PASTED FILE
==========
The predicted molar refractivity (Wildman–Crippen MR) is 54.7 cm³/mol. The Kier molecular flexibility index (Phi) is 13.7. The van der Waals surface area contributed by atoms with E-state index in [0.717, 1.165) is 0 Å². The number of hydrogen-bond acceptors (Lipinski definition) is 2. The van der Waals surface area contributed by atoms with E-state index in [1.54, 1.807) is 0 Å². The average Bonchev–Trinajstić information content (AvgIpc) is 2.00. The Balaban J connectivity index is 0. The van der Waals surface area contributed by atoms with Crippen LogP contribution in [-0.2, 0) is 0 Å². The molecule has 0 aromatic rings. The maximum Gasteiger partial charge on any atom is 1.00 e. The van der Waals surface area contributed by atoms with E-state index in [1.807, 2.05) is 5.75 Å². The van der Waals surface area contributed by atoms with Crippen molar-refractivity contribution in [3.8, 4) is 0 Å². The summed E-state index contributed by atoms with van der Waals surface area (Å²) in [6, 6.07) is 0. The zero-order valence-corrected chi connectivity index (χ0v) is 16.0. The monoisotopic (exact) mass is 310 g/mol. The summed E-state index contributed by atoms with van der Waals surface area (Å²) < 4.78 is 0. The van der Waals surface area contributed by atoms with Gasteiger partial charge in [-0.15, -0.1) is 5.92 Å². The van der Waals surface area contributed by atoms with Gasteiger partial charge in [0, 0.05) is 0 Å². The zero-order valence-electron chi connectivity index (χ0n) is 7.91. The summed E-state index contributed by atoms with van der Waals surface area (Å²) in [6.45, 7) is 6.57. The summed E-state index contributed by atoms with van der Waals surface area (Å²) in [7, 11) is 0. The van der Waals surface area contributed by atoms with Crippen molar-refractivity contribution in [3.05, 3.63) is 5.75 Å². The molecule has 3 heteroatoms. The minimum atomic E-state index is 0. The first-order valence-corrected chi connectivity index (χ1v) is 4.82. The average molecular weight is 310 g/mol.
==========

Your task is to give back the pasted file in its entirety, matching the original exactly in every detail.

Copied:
The predicted molar refractivity (Wildman–Crippen MR) is 54.7 cm³/mol. The Kier molecular flexibility index (Phi) is 13.7. The van der Waals surface area contributed by atoms with E-state index in [0.717, 1.165) is 0 Å². The number of hydrogen-bond acceptors (Lipinski definition) is 2. The van der Waals surface area contributed by atoms with E-state index in [1.54, 1.807) is 0 Å². The average Bonchev–Trinajstić information content (AvgIpc) is 2.00. The Balaban J connectivity index is 0. The van der Waals surface area contributed by atoms with Crippen LogP contribution in [-0.2, 0) is 0 Å². The molecule has 0 aromatic rings. The maximum Gasteiger partial charge on any atom is 1.00 e. The van der Waals surface area contributed by atoms with E-state index in [1.807, 2.05) is 5.75 Å². The van der Waals surface area contributed by atoms with Crippen molar-refractivity contribution in [3.8, 4) is 0 Å². The summed E-state index contributed by atoms with van der Waals surface area (Å²) in [6, 6.07) is 0. The zero-order valence-corrected chi connectivity index (χ0v) is 16.0. The monoisotopic (exact) mass is 310 g/mol. The summed E-state index contributed by atoms with van der Waals surface area (Å²) < 4.78 is 0. The van der Waals surface area contributed by atoms with Gasteiger partial charge in [-0.15, -0.1) is 5.92 Å². The van der Waals surface area contributed by atoms with Gasteiger partial charge in [0, 0.05) is 0 Å². The zero-order valence-electron chi connectivity index (χ0n) is 7.91. The summed E-state index contributed by atoms with van der Waals surface area (Å²) in [6.45, 7) is 6.57. The summed E-state index contributed by atoms with van der Waals surface area (Å²) in [7, 11) is 0. The van der Waals surface area contributed by atoms with Crippen molar-refractivity contribution in [3.05, 3.63) is 5.75 Å². The molecule has 3 heteroatoms. The minimum atomic E-state index is 0. The first-order valence-corrected chi connectivity index (χ1v) is 4.82. The average molecular weight is 310 g/mol.